). The 2007 report from the WCRF/AICR concluded that the evidence that high intakes of red and processed meat cause colorectal cancer is convincing (WCRF/AICR, 2007
). In the largest single prospective study on this relationship, Cross et al (2007)
reported that the risk for colorectal cancer was increased by 20% at moderate red meat intakes (equivalent to ~86
g per day in men and ~44
g per day in women). Meat intake among meat eaters in EPIC-Oxford was estimated as 78.1 and 69.7
g per day in men and women, respectively (Key et al, 2009
), lower than intakes reported in the National Diet and Nutrition Survey for the United Kingdom, but still providing a substantial difference in intake between meat eaters and non-meat eaters. It is possible that this study did not have enough power to detect a moderate reduction in the risk for colorectal cancer among vegetarians, but our null findings on vegetarians suggest that the relationship of meat with the risk for colorectal cancer requires further research.
Total cancer incidence was significantly lower among both fish eaters and vegetarians than among meat eaters. This difference in total cancer incidence between meat eaters and non-meat eaters could not be ascribed to any one of the major cancer sites examined. We are unaware of other data comparing total cancer incidence in meat eaters and non-meat eaters, and the reason for this small difference is not known. More data are needed to further our understanding of this observation, which if confirmed is likely to be due to differences for specific cancer sites.
The results presented in this study are simply descriptive of the incidence of cancer in fish eaters and vegetarians relative to meat eaters. More detailed analyses of individual cancer sites are needed to explore, for example, whether the differences observed might be linked to particular types of meat or to other dietary or lifestyle characteristics of non-meat eaters that were not adjusted for in the current analysis.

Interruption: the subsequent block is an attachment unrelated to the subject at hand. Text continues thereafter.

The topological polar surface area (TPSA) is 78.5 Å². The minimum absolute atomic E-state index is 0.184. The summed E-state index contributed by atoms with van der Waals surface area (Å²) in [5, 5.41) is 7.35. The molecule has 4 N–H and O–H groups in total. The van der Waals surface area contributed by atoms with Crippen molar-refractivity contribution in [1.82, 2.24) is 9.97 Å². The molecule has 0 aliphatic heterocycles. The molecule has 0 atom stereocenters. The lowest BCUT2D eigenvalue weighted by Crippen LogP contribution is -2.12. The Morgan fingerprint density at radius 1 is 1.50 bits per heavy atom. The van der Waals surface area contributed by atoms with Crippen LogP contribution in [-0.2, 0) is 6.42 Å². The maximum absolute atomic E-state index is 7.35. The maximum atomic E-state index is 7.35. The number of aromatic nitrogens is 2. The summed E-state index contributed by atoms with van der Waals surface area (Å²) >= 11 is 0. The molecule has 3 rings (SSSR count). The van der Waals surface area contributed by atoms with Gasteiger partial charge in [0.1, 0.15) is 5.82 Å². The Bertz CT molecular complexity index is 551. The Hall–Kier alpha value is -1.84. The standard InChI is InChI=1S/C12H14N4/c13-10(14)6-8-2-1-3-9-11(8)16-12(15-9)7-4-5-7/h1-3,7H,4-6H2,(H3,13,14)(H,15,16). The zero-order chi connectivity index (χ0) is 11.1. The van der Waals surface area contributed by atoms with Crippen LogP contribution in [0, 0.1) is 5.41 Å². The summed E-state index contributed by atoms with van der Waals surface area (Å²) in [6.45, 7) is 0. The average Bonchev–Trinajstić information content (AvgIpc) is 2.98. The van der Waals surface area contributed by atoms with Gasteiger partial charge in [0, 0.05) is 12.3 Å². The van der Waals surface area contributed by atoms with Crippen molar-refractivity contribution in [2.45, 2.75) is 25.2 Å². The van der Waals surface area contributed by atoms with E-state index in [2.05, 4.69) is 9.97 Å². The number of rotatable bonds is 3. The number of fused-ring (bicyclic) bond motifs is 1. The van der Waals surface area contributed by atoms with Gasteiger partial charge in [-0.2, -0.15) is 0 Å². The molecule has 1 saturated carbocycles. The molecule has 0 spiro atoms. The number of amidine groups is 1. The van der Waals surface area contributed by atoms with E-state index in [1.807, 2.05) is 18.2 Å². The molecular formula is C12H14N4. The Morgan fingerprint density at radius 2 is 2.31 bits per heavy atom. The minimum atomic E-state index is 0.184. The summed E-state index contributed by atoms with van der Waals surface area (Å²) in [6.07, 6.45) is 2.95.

A potential weakness of this type of study is the accuracy of the assessment of vegetarian status. The diet group was assigned on the basis of the answer to four questions, asking specifically about whether participants ever ate meat, fish, dairy products and eggs. When the diet group in EPIC-Oxford was assigned on the basis of answers to the same four questions in a follow-up questionnaire 5 years later, 85% of the vegetarians were allocated to the same diet group as at the time of recruitment (Key et al, 2009
), suggesting that the assessment of vegetarian status is accurate and stable over at least several years, and may be a substantially more stable dietary characteristic than epidemiological estimates of nutrient intakes.
In conclusion, this study suggests that the incidence of all malignant neoplasms combined may be lower among both fish eaters and vegetarians than among meat eaters. The most striking finding was the relatively low risk for cancers of the lymphatic and haematopoietic tissues among vegetarians.